As shown in FIGS. 1 and 3, next the blood in which the paramagnetic beads/pathogenic agent complexes are entrained is flowed into a separation chamber 28 which in this embodiment is a flat elongated tube. The volumetric capacity of separation chamber 28 is about 200 ml to about 500 ml and preferably about 300 ml. Adjacent separation chamber 28 and forming part of magnetic separator 14 is a magnetic field generator 30 such as a series of permanent magnets or an assembly of electromagnetics which preferably may be activated to produce a graded magnetic field along the length of separation chamber 28. The blood with the paramagnetic bead/pathogenic agent complexes first enter separation chamber 28 where a weak magnetic field is generated by field generator 30 sufficient to penetrate the walls of separation chamber 28 and to adhere at least a portion of the complexes to the separation chamber wall. In this fashion, the complexes are restrained against the continuous forward flow of blood through separation chamber 28. Paramagnetic bead/pathogenic agent complexes which are not drawn to the chamber wall by this weak magnetic field, which may result from the position of the complexes in the blood relative to other blood constituents, are carried along further in the blood through separation chamber 28 where they are then acted upon by a stronger magnetic field. That is, by providing a graded magnetic field along the length of separation chamber 28, substantially all of the paramagnetic bead/pathogenic agent complexes become magnetically adhered or attached to the separation chamber wall where they are restrained against the forward flow of blood out of separation chamber 28. Thus, as the blood exits separation chamber 28, substantially all of the paramagnetic bead/pathogenic agent complexes have been magnetically removed from the blood. To confirm that no paramagnetic beads leave the separation chamber with the purged blood, a photosensor 32 or a similar bead detector is preferably provided in flow circuit 10 following separation chamber 28. When sensor 32 detects a bead, sensor 32 activates a shunt or shut down of the system so that the bead does not enter the subject's circulatory system. The detector is preferably a particle size analyzer such as that which can be obtained from Munhall Company under the trade name "Labtech 100". Of course, the presence of paramagnetic bead/pathogenic agent complexes also indicates incomplete separation in magnetic separator 14. It may also be desirable to provide two separation chambers (not shown) in side-by-side relationship and a directional valve system which alternates flow of blood containing the paramagnetic bead pathogenic agent complexes between the chambers to allows magnetically adhered complexes to be flushed out of one separation chamber while more complexes are collected in the other chamber. In other words, blood can be intermittently channeled between the two separation chambers to allow cleaning of the separation chambers without disrupting blood flow through the circuit.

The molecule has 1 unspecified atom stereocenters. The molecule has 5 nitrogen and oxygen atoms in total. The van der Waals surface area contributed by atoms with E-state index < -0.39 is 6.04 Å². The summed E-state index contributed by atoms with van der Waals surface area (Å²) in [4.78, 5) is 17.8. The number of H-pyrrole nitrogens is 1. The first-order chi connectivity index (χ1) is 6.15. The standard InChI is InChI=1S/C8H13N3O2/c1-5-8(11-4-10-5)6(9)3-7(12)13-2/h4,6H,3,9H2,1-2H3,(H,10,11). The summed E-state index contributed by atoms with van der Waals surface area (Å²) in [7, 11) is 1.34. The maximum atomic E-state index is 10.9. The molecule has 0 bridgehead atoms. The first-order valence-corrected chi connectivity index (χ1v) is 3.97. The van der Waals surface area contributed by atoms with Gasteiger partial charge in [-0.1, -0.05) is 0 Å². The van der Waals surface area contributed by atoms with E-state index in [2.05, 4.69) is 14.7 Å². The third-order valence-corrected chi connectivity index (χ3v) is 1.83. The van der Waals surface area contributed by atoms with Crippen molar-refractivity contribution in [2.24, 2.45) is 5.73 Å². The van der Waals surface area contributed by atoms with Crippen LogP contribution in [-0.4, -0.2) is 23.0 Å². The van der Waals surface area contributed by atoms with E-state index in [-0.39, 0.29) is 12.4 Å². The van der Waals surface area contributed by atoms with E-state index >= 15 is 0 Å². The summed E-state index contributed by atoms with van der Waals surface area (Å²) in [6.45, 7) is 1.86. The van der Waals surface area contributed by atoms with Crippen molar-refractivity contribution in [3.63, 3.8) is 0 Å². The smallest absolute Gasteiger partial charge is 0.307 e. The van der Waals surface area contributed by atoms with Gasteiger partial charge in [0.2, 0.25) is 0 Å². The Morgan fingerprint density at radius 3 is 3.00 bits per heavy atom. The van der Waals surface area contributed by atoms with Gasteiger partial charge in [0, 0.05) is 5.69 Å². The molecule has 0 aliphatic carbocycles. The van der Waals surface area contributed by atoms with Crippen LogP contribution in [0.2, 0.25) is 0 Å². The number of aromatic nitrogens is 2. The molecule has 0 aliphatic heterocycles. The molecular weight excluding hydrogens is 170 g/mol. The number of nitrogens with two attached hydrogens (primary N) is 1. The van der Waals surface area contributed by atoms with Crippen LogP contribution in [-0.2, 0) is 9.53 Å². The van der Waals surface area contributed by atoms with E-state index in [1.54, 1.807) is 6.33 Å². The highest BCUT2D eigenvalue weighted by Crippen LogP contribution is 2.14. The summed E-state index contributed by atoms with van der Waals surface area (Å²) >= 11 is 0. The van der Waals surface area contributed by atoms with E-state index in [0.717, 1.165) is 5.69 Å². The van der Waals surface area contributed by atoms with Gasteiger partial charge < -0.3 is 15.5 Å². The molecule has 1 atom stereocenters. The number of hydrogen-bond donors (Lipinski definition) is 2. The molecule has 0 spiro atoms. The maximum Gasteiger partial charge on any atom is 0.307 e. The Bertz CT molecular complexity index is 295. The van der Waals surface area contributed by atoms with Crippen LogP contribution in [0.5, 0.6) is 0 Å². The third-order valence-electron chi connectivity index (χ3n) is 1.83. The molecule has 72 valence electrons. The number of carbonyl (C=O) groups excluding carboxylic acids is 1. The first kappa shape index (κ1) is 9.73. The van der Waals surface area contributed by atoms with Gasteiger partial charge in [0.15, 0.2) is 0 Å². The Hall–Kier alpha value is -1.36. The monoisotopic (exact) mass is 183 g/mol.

It will be understood that the present invention collects pathogens in the magnetic separator. Thus, it may be useful in detecting the presence of pathogens having low titers which may not be detectable using conventional assays.
In more detail, and with reference again to FIG. 3 of the drawings, magnetic separation chamber 28 preferably comprises a flat rectangular tube of a non-magnetic material having a bore or chamber of from about 200 cm to about 400 cm in length, and most preferably about 300 cm in length, from about 0.5 cm to about 1.5 cm in height, preferably about 1 cm, and from about 0.5 to about 1.5 cm in width, preferably about 1.0 cm. The magnetic field is graded along separation chamber 28 such that it begins at about 3,500 to about 4,500 Gauss, most preferably about 4,000 Gauss and increases to about 9,500 to about 10,000 Gauss, most preferably about 10,000 Gauss. A magnetic flux density too large may shear the bead from the pathogenic agent.